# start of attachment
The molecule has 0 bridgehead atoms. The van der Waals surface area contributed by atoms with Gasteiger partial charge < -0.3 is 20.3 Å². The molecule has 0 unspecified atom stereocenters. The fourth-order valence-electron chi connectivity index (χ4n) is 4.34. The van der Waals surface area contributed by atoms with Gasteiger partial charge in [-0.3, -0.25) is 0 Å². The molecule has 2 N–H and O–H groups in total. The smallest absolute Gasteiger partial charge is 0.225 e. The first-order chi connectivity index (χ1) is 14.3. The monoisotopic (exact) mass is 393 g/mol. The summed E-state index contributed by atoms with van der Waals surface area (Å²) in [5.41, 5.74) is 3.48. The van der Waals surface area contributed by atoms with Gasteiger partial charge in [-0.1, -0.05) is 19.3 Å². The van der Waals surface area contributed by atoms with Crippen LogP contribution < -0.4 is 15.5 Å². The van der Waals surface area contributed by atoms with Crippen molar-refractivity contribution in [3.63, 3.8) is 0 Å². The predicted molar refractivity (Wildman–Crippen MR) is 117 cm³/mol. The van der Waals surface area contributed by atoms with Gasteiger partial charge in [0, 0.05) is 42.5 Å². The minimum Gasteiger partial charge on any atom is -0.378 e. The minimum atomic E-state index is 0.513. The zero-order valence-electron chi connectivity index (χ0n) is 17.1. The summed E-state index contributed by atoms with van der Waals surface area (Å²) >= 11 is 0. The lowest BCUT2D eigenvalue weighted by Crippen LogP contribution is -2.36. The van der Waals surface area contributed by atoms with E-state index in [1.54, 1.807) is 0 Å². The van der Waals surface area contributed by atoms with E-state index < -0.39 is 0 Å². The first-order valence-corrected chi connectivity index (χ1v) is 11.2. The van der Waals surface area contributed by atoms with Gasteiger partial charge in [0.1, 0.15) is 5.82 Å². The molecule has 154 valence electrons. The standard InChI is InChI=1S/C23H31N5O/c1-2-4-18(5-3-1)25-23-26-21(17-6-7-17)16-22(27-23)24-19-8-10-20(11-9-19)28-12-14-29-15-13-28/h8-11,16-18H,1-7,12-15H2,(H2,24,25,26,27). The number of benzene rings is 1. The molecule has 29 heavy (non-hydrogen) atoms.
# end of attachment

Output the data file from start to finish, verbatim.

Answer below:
The molecule has 0 bridgehead atoms. The van der Waals surface area contributed by atoms with Gasteiger partial charge < -0.3 is 20.3 Å². The molecule has 0 unspecified atom stereocenters. The fourth-order valence-electron chi connectivity index (χ4n) is 4.34. The van der Waals surface area contributed by atoms with Gasteiger partial charge in [-0.3, -0.25) is 0 Å². The molecule has 2 N–H and O–H groups in total. The smallest absolute Gasteiger partial charge is 0.225 e. The first-order chi connectivity index (χ1) is 14.3. The monoisotopic (exact) mass is 393 g/mol. The summed E-state index contributed by atoms with van der Waals surface area (Å²) in [5.41, 5.74) is 3.48. The van der Waals surface area contributed by atoms with Gasteiger partial charge in [-0.1, -0.05) is 19.3 Å². The van der Waals surface area contributed by atoms with Crippen LogP contribution < -0.4 is 15.5 Å². The van der Waals surface area contributed by atoms with Crippen molar-refractivity contribution in [3.63, 3.8) is 0 Å². The predicted molar refractivity (Wildman–Crippen MR) is 117 cm³/mol. The van der Waals surface area contributed by atoms with Gasteiger partial charge in [0, 0.05) is 42.5 Å². The minimum Gasteiger partial charge on any atom is -0.378 e. The minimum atomic E-state index is 0.513. The zero-order valence-electron chi connectivity index (χ0n) is 17.1. The summed E-state index contributed by atoms with van der Waals surface area (Å²) >= 11 is 0. The lowest BCUT2D eigenvalue weighted by Crippen LogP contribution is -2.36. The van der Waals surface area contributed by atoms with E-state index in [1.54, 1.807) is 0 Å². The van der Waals surface area contributed by atoms with E-state index < -0.39 is 0 Å². The first-order valence-corrected chi connectivity index (χ1v) is 11.2. The van der Waals surface area contributed by atoms with Gasteiger partial charge in [0.1, 0.15) is 5.82 Å². The molecule has 154 valence electrons. The standard InChI is InChI=1S/C23H31N5O/c1-2-4-18(5-3-1)25-23-26-21(17-6-7-17)16-22(27-23)24-19-8-10-20(11-9-19)28-12-14-29-15-13-28/h8-11,16-18H,1-7,12-15H2,(H2,24,25,26,27). The number of benzene rings is 1. The molecule has 29 heavy (non-hydrogen) atoms.